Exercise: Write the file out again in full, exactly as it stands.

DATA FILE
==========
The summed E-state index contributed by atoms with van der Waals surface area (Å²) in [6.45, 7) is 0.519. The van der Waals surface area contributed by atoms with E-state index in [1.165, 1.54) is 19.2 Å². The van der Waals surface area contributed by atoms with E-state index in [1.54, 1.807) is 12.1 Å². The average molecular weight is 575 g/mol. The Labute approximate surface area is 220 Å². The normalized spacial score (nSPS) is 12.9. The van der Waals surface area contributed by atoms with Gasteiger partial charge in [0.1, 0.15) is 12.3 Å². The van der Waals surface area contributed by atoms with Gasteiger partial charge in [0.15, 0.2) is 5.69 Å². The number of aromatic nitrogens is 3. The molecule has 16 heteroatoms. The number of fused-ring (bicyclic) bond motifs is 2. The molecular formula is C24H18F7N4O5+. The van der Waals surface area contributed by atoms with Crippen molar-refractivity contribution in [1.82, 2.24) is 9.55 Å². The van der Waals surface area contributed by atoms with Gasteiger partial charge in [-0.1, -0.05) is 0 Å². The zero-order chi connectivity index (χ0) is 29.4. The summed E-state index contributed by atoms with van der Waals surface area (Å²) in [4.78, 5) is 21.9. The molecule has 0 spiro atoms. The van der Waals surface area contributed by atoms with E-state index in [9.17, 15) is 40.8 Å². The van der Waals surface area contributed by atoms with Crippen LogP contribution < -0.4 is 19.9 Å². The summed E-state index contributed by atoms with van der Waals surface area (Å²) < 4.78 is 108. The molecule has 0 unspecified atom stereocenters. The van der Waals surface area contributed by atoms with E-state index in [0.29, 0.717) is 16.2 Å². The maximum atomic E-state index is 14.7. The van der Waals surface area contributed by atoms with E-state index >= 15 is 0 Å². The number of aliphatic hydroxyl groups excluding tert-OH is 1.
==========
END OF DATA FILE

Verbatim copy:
The summed E-state index contributed by atoms with van der Waals surface area (Å²) in [6.45, 7) is 0.519. The van der Waals surface area contributed by atoms with E-state index in [1.165, 1.54) is 19.2 Å². The van der Waals surface area contributed by atoms with E-state index in [1.54, 1.807) is 12.1 Å². The average molecular weight is 575 g/mol. The Labute approximate surface area is 220 Å². The normalized spacial score (nSPS) is 12.9. The van der Waals surface area contributed by atoms with Gasteiger partial charge in [0.1, 0.15) is 12.3 Å². The van der Waals surface area contributed by atoms with Gasteiger partial charge in [0.15, 0.2) is 5.69 Å². The number of aromatic nitrogens is 3. The molecule has 16 heteroatoms. The number of fused-ring (bicyclic) bond motifs is 2. The molecular formula is C24H18F7N4O5+. The van der Waals surface area contributed by atoms with Crippen molar-refractivity contribution in [1.82, 2.24) is 9.55 Å². The van der Waals surface area contributed by atoms with Gasteiger partial charge in [-0.1, -0.05) is 0 Å². The zero-order chi connectivity index (χ0) is 29.4. The summed E-state index contributed by atoms with van der Waals surface area (Å²) in [4.78, 5) is 21.9. The molecule has 0 spiro atoms. The van der Waals surface area contributed by atoms with E-state index in [9.17, 15) is 40.8 Å². The van der Waals surface area contributed by atoms with Crippen LogP contribution < -0.4 is 19.9 Å². The summed E-state index contributed by atoms with van der Waals surface area (Å²) < 4.78 is 108. The molecule has 0 unspecified atom stereocenters. The van der Waals surface area contributed by atoms with E-state index in [0.29, 0.717) is 16.2 Å². The maximum atomic E-state index is 14.7. The van der Waals surface area contributed by atoms with E-state index >= 15 is 0 Å². The number of aliphatic hydroxyl groups excluding tert-OH is 1.